On-site Covid vaccinations offered to teachers and students

A+Midtown+student+waits+to+get+the+Covid-19+vaccine+in+the+multi-purpose+room.+The+vaccine+clinic+will+reopen+on+Sept.+3+for+first+and+second+doses.

Stella Mackler

A Midtown student waits to get the Covid-19 vaccine in the multi-purpose room. The vaccine clinic will reopen on Sept. 3 for first and second doses.

In an effort to increase the school’s Covid vaccination rate, Midtown is offering free vaccinations for students, teachers, parents and staff. The clinic opened on Aug.13 and will reopen on Sept. 3 to provide the second dose.

“The clinic is voluntary and available to anyone who wants to get vaccinated,” school nurse Wanda Taylor said. “Any student can get vaccinated with their parent’s consent.”

Taylor helps manage the clinic and is in charge of monitoring students after they receive the vaccine to watch for side effects.

“First, the students checked in, and we tested them to make sure they were negative,” Taylor said. “They waited for the results to come back and then went to the station to get their vaccination. After they received their vaccine, we had them wait for some time before returning to class to make sure there were no negative side effects.”

Freshman Aniyah Dash received her first dose of the vaccine at the Midtown clinic.

“I wanted to wait until we were back in school to get it,” Dash said. “Now I’m ready, and I feel like everybody needs to be safe and just get the vaccine and get it over with.”

According to Dash, her close relationship with her mother played a big part in convincing her to get vaccinated.

“If I ever did get Covid, my mom wouldn’t be there with me in the hospital,” Dash said. “That broke her heart and mine; so, I decided to get the vaccine.”

Senior Violet* wanted to get vaccinated at school; however, her mother objects.

“My mom won’t let me get the vaccine because she thinks it’s going to have some sort of awful side effect,” Violet said.

Violet said when she found out that Covid-19 vaccines were going to be offered at Midtown, she considered filling out the consent form herself and getting the vaccine without her mother’s knowledge.

“I want to get it,” Violet said. “I even thought about trying to get it at school, but I didn’t end up doing anything.”

Violet hasn’t always been so interested in getting the vaccine. She used to share her mother’s views.

“When the Covid vaccine first came out, all I was hearing about it came from my mom; so, I was pretty against it,” Violet said. “Then I started to pay more attention to what all the doctors were saying, and I realized the vaccine was probably a good thing.”

Junior Lucy Adams is in a similar situation. She is unvaccinated, but not by choice. Like Violet, Adams’s mother will not allow her to get the vaccine.

“The way she explained it was that she wasn’t anti-vax;she just wanted to sit back and see what would happen,” Adams said. “I bring up getting the vaccine a lot, but her answer is always the same.”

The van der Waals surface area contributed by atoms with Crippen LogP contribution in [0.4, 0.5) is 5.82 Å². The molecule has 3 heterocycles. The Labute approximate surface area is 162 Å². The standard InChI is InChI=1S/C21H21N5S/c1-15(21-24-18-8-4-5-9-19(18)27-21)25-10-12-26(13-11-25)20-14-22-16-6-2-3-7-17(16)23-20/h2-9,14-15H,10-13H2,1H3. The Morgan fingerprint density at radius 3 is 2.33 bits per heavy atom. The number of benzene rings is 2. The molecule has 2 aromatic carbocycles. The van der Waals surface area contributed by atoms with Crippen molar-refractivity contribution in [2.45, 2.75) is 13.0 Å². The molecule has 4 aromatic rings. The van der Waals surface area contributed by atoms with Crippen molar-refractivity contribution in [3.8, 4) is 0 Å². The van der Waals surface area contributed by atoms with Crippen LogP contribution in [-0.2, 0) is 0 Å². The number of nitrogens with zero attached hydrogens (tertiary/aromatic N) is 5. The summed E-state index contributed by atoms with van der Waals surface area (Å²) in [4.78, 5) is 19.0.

Adams is particularly concerned about being unvaccinated because her grandmother is high-risk.

“My grandma’s immune system is compromised because she is on oxygen, and she had Covid already,” Adams said. “If there is a chance that me getting the vaccine means I can’t get her sick, then I will take it.”

Midtown’s bookkeeper, Alexandra Coffman, is a parent of a Midtown student, and she and her son are both vaccinated. She is excited Midtown is providing the community with Covid-19 vaccinations.

“I think it’s awesome,” Coffman said. “As an employee, of course, but also as a parent, I think it is wonderful.”

Coffman manages the clinic alongside Taylor and helps guide students through vaccination process.

“We had about ten students come to get vaccinated, and we also had a parent and grandparent that got vaccinated that day; so, that’s awesome,” Coffman said.

Coffman will staff the second clinic on Sept. 3 and expects a larger teacher turnout.

“We started on Friday after classes started; so, it was hard covering the teachers who wanted to come get the vaccine,” Coffman said. “In September, we will set up from 8:00 a.m. to 8:45 a.m. for teachers to get vaccinated, and I think we will definitely have more teachers show up.”

The second clinic is timed to provide second doses to those who got their first on Aug. 13. However, it will also provide initial doses of the vaccine for anyone who has not been vaccinated. The only prerequisite is registering with Fulton County..

Dash is already thinking about getting her second dose and said she feels proud to say she is almost fully vaccinated.

“I think now was the right time for me, and I know I’m making the safe choice,” Dash said.

 

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